USA’s first mobile stroke unit successfully transports first patient


The University of Texas Health Science Center at Houston (UTHealth) Medical School, in partnership with Memorial Hermann-Texas Medical Center (TMC), USA, has announced that the UTHealth Mobile Stroke Unit has successfully transported and helped save the life of its very first patient. 

The unit, which is the first and only of its kind in the nation treating patients, is a specially-equipped ambulance with a CT (computed tomography) scanner that allows a stroke unit team member to quickly assess whether a patient is having a stroke caused by a blood clot and, if so, the clot-buster tPA (tissue plasminogen activator) can be administered. 

Since becoming fully licensed and ready to go live late last month, the unit was dispatched for the very first time to 30-year-old Maureen Osaka’s home near downtown Houston after 911 received a call from Osaka’s friend that the woman was suffering from stroke-like symptoms.

Upon arrival, the mobile stroke unit team assessed Osaka then moved her into the ambulance where they immediately started the CT scan. Within minutes, they were able to confirm Osaka was not only suffering a stroke but probably had one of the rarest and most fatal types of stroke, a basilar artery occlusion, which means the blood clot was blocking an artery that provides blood to the brain stem.

Having the critical information they needed from the scan, the team was able to begin administering tPA treatment on site, before the ambulance even left the scene for the Comprehensive Stroke Center at the Mischer Neuroscience Institute at Memorial Hermann-TMC. “The type of stroke that Osaka suffered is often difficult to diagnose, so in addition to speeding treatment, the Mobile Stroke Unit brings specialised stroke expertise right to the patient’s home at a time when it is needed most,” says James C Grotta, the neurologist who led the team that treated Osaka that day.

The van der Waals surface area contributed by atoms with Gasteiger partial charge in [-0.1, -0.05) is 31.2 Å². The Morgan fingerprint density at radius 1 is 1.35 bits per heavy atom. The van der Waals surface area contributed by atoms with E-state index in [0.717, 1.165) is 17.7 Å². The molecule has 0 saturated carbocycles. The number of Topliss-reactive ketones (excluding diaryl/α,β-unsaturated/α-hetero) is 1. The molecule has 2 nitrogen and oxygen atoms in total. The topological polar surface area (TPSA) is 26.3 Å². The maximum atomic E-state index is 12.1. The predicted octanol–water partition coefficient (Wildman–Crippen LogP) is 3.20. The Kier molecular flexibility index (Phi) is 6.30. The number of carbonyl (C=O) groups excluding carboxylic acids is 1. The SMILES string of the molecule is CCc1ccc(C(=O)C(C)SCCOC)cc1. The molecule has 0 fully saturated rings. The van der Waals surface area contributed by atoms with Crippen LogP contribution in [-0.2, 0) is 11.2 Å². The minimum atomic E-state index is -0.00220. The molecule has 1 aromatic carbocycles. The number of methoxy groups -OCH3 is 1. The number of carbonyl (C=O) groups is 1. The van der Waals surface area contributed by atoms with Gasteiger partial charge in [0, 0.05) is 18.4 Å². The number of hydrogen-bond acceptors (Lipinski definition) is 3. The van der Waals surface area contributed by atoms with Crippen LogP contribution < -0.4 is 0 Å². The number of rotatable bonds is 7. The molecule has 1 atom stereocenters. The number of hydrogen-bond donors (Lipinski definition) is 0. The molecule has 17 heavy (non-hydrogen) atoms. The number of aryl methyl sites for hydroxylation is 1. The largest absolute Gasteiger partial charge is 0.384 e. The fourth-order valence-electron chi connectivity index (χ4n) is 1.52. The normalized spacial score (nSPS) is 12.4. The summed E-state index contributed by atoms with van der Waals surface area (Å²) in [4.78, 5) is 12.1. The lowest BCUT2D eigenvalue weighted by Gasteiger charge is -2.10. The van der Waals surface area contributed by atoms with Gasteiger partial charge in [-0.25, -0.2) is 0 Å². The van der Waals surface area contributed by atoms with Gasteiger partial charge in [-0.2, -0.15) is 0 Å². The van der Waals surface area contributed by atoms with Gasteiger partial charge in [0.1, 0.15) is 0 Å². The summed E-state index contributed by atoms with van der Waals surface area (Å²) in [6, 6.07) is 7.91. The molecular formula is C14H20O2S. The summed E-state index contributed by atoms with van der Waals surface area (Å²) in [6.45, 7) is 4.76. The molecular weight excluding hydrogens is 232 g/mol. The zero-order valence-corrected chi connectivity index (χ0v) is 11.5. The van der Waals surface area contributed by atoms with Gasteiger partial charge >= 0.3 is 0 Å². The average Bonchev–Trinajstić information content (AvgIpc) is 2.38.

“Tissue plasminogen activator is the only FDA-approved treatment for an ischaemic stroke, but it must be given within three hours of the first signs of stroke to be most effective,” adds Grotta, who is also director of stroke research in the Clinical Institute for Research & Innovation at Memorial Hermann-TMC and director of the mobile stroke unit consortium that will also include the stroke teams from Houston Methodist Hospital and St. Luke’s Medical Center, local businesses and philanthropists. “It typically takes an hour once a stroke patient arrives in the emergency room to receive treatment, and that’s not counting transport time. In these situations, every minute – every second – counts, so the earlier the clinical team can intervene, the better the outcome.”

Osaka was treated approximately 78 minutes after she first felt sick. Fewer than 1% of all stroke patients are treated that quickly. When she first arrived at the Memorial Hermann-TMC Emergency Center, her basilar artery was still blocked, but by the time the team got her up to the endovascular suite to try to extract the clot, it had already largely dissolved,” explains Grotta.

The stroke unit is run in conjunction with the Emergency Medical Services of the Houston Fire Department, Bellaire Fire Department and West University Fire Department. It carries a paramedic, neurologist, nurse and CT technician and runs alternate weeks as part of a clinical trial at UTHealth. The trial, which is expected to last three years, includes the telemedicine program that is part of UTHealth and the Mischer Neuroscience Institute at Memorial Hermann-TMC. Researchers are looking at whether the telemedicine programme, which physicians across the state use to consult with UTHealth stroke experts affiliated with Memorial Hermann-TMC, can be applied to the mobile stroke unit. If so, the unit might be able to respond to calls in the future using telemedicine, which could make it more cost effective.